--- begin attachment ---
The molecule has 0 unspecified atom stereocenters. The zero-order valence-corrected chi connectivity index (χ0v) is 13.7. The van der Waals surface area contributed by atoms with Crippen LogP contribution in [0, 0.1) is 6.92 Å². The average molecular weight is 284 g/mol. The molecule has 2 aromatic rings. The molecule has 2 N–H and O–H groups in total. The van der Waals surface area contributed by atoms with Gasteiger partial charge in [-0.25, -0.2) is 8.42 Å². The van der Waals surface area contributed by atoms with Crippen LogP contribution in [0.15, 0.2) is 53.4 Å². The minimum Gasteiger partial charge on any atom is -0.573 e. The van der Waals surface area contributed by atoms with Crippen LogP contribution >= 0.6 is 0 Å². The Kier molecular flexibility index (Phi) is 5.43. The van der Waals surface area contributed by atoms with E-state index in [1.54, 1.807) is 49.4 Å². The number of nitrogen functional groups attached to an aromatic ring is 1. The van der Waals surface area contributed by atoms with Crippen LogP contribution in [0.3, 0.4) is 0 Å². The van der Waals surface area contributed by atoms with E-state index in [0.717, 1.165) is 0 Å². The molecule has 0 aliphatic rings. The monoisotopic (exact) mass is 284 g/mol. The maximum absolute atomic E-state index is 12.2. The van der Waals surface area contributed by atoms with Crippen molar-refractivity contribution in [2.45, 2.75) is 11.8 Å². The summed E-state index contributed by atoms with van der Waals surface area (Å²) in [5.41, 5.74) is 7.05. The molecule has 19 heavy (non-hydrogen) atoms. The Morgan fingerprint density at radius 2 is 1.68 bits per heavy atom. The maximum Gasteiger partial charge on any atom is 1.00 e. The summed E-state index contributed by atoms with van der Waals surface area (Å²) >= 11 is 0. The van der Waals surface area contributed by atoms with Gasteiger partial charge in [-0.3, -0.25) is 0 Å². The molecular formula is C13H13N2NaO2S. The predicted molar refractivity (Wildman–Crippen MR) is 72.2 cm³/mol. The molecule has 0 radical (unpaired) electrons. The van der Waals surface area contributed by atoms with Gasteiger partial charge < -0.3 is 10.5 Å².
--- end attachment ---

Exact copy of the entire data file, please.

The molecule has 0 unspecified atom stereocenters. The zero-order valence-corrected chi connectivity index (χ0v) is 13.7. The van der Waals surface area contributed by atoms with Crippen LogP contribution in [0, 0.1) is 6.92 Å². The average molecular weight is 284 g/mol. The molecule has 2 aromatic rings. The molecule has 2 N–H and O–H groups in total. The van der Waals surface area contributed by atoms with Gasteiger partial charge in [-0.25, -0.2) is 8.42 Å². The van der Waals surface area contributed by atoms with Crippen LogP contribution in [0.15, 0.2) is 53.4 Å². The minimum Gasteiger partial charge on any atom is -0.573 e. The van der Waals surface area contributed by atoms with Crippen LogP contribution >= 0.6 is 0 Å². The Kier molecular flexibility index (Phi) is 5.43. The van der Waals surface area contributed by atoms with E-state index in [1.54, 1.807) is 49.4 Å². The number of nitrogen functional groups attached to an aromatic ring is 1. The van der Waals surface area contributed by atoms with Crippen LogP contribution in [0.3, 0.4) is 0 Å². The van der Waals surface area contributed by atoms with E-state index in [0.717, 1.165) is 0 Å². The molecule has 0 aliphatic rings. The monoisotopic (exact) mass is 284 g/mol. The maximum absolute atomic E-state index is 12.2. The van der Waals surface area contributed by atoms with Crippen molar-refractivity contribution in [2.45, 2.75) is 11.8 Å². The summed E-state index contributed by atoms with van der Waals surface area (Å²) in [5.41, 5.74) is 7.05. The molecule has 19 heavy (non-hydrogen) atoms. The Morgan fingerprint density at radius 2 is 1.68 bits per heavy atom. The maximum Gasteiger partial charge on any atom is 1.00 e. The summed E-state index contributed by atoms with van der Waals surface area (Å²) >= 11 is 0. The van der Waals surface area contributed by atoms with Gasteiger partial charge in [-0.3, -0.25) is 0 Å². The molecular formula is C13H13N2NaO2S. The predicted molar refractivity (Wildman–Crippen MR) is 72.2 cm³/mol. The molecule has 0 radical (unpaired) electrons. The van der Waals surface area contributed by atoms with Gasteiger partial charge < -0.3 is 10.5 Å².